Making physical contact from varying angles has a preventive effect—such as when holding the child or by changing the orientation of the bed vis-à-vis window or door. In addition to such changes when making physical contact, the less favored side can be intentionally supported as a corrective and thus therapeutic measure (4, 5, 28). The child may develop a favorite position if the parents prefer a particular side. This might explain the fact that the right side is more often affected, as most parents are right-handed.

Placing awake infants on their tummies for 3–30 minutes every day („tummy time“) while keeping them under observation also reduces the risk of developing positional skull deformity (15, 29, 30).

Therapy

The therapeutic spectrum includes different approaches, which build on each other provided the therapy starts early (Table 2) (4, 5, 31). On the background of different wishes and ideas or parents‘ expectations of a beautifully shaped head, medical and cosmetic aspects will have to be balanced carefully.

Positioning

The simplest therapeutic approach is positioning treatment, delivered by the parents. Useful in this setting, before the 4th month of life, is actively positioning the baby, while lying on its back, from side to side or placing it towards the side of its head that is not affected. In moderate DP, this might be sufficient for the shape of the head to normalize (4, 32).

Positioning aids, such as cushions, have been described in some studies as useful therapy, comparable or even superior to physiotherapy (33, e13). However, the valid guidelines for preventing sudden infant death make explicit mention of the fact that infants‘ beds should be free of any pillows, cushions, and the like (24). Positioning treatment is unequivocally recommended, whereas the advice is against using positioning aids (4, 5).

Physiotherapy

Movement restrictions of the head are often the cause of DP, and for this reason they should be treated early on (34). Even though the literature does not provide an optimal start date for therapy, the CNS guidelines recommend the early uptake of additional physiotherapy or manual therapy to reduce the incidence and prevalence of DP (32, 33, 35). Appropriate forms of physiotherapy include passive stretching or therapeutic approaches following Bobath or Vojta (36). The relevant guidelines contain detailed explanations of the physiotherapeutic approaches. Physiotherapy administered in addition to positioning therapy or use of a cranial orthosis shortens the duration of therapy and improves the results in severe cases (4, 35). Infants younger than 6 months with a CVA <10 mm should initially be treated only by using positional therapy and physiotherapy (31). In a study including 4378 children, 77.1% of existing asymmetries normalized as a result (31).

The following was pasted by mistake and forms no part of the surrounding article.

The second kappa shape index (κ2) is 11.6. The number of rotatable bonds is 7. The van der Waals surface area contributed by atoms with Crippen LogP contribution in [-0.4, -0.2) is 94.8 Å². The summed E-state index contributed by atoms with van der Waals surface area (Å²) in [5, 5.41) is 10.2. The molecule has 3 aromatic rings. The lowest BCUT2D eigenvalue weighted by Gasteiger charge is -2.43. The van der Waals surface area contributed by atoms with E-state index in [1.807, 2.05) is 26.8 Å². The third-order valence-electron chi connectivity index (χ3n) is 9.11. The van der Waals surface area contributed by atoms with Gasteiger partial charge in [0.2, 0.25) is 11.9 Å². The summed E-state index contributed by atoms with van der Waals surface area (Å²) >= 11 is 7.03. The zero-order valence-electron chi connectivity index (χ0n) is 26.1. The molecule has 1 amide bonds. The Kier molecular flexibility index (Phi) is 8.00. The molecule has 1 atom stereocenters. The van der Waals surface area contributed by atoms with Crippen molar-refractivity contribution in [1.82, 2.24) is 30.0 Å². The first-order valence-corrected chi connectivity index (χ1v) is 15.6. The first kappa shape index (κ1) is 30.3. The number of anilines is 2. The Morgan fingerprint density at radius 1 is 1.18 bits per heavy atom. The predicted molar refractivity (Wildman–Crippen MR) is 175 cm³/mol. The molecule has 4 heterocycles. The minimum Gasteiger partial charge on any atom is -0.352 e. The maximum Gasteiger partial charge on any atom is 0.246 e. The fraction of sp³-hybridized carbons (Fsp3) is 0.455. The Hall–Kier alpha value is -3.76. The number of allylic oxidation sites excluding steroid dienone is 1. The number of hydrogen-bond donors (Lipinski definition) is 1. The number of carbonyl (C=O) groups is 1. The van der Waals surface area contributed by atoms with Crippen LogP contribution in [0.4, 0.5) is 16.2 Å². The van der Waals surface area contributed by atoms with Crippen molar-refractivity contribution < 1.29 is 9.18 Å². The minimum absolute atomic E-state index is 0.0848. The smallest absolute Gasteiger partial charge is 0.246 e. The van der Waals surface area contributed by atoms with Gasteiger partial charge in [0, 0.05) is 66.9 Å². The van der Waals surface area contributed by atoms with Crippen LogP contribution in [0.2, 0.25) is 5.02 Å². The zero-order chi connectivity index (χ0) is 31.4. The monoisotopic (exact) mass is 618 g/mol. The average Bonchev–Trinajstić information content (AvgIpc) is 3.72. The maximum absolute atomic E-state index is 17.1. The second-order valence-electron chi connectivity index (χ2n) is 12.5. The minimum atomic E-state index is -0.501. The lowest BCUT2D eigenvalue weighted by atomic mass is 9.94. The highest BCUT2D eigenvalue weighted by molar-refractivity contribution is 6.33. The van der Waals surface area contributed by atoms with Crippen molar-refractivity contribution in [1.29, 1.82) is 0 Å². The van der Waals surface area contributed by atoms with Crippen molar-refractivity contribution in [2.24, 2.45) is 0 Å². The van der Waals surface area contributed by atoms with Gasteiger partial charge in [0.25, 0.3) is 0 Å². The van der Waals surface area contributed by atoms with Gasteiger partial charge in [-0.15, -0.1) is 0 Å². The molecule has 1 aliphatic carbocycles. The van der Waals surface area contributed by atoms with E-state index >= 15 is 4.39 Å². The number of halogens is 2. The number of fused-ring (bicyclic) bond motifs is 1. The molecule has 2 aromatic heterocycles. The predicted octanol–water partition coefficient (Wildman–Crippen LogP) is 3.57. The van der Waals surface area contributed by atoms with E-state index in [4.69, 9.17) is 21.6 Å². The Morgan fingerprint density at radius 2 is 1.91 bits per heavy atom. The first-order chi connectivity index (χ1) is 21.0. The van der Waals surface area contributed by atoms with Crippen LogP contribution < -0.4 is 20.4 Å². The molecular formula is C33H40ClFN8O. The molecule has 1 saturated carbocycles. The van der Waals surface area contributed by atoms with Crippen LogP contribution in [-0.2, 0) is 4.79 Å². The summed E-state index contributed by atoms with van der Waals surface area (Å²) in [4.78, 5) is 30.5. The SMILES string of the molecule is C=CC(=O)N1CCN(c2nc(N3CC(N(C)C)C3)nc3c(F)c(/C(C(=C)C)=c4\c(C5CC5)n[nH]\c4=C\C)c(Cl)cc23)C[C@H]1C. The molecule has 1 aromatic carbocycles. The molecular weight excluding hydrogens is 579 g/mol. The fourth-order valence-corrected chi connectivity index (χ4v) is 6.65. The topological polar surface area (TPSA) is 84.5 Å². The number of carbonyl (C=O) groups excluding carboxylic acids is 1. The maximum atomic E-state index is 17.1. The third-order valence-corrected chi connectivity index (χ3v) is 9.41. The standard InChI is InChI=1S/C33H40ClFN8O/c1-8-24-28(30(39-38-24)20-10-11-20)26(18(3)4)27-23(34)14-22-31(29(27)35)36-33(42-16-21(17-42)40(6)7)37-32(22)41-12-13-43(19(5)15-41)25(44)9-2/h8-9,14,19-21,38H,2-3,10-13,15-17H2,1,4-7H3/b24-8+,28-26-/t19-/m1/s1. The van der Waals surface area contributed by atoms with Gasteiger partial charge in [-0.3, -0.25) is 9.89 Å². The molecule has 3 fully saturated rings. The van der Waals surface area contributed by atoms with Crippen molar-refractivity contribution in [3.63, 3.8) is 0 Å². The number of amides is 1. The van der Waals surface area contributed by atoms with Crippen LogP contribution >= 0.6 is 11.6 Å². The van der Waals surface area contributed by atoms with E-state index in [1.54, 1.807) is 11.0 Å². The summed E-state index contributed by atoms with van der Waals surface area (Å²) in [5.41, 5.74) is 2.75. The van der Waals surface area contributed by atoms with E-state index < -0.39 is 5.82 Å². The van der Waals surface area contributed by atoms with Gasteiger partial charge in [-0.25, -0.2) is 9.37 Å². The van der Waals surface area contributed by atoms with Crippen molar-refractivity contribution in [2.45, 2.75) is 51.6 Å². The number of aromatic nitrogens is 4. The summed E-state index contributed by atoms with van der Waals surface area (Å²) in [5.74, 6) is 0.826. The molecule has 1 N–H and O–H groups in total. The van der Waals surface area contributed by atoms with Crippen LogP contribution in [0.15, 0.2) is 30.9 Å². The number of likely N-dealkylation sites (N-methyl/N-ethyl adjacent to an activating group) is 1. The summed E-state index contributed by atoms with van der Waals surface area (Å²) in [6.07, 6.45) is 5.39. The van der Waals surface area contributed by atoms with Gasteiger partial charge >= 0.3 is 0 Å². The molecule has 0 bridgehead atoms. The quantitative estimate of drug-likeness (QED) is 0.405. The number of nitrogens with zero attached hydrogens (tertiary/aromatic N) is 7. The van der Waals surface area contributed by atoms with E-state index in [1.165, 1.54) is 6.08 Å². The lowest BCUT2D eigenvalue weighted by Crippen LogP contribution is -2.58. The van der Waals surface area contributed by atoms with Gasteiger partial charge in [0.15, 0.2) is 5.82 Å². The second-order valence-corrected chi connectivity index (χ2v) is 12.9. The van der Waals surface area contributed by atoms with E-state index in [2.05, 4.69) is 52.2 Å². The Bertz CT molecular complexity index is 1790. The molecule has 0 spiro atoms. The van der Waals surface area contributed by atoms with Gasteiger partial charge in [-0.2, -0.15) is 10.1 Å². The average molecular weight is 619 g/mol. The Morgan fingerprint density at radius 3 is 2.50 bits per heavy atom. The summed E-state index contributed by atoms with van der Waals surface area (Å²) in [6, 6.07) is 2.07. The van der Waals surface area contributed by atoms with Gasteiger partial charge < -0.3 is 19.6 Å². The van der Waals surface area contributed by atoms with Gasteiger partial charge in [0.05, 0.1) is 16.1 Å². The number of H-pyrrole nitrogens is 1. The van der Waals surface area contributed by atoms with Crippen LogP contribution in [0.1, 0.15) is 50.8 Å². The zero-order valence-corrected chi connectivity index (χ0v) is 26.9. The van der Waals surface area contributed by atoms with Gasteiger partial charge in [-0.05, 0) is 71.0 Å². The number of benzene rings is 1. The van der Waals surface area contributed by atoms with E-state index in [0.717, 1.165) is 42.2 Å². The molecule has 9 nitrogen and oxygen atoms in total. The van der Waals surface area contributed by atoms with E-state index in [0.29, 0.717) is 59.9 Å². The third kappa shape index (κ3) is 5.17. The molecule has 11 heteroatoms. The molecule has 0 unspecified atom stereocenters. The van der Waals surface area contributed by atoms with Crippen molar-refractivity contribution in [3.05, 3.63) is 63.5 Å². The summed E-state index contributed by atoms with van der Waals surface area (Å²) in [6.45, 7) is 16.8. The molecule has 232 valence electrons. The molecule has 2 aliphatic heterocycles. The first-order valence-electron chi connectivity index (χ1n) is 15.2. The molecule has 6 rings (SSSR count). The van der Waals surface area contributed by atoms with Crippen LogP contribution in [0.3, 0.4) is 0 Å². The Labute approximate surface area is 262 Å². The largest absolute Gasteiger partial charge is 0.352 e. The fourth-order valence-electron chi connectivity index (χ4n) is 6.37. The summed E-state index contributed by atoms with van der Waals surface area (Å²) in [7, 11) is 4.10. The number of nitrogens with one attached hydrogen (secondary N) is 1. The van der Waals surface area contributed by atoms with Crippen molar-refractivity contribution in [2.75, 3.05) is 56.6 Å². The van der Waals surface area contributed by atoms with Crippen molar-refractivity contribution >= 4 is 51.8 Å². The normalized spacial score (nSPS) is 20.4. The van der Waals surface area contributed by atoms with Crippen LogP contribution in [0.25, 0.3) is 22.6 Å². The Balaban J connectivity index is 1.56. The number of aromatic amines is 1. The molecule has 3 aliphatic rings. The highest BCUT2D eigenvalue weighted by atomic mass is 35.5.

Cranial orthoses (cranial molding therapy or helmet therapy)

An individually made cranial orthosis that fits without exerting pressure remolds physiological growth by permitting growth in areas that are deficient and inhibits it in areas where it is too prominent (Figure 3). This enables passive harmonization of the head. The orthosis is worn 23 hours a day (26). Possible risks of cranial orthosis treatment include skin irritations and pressure sores (37). Problems caused by the orthosis‘s own weight (ca. 150–180 g) are not to be expected (37). We are not aware of any studies of possible psychosocial impairments of children owing to a cranial orthosis. The costs for cranial remolding orthosis therapy are about € 2000 (6).

Figure 3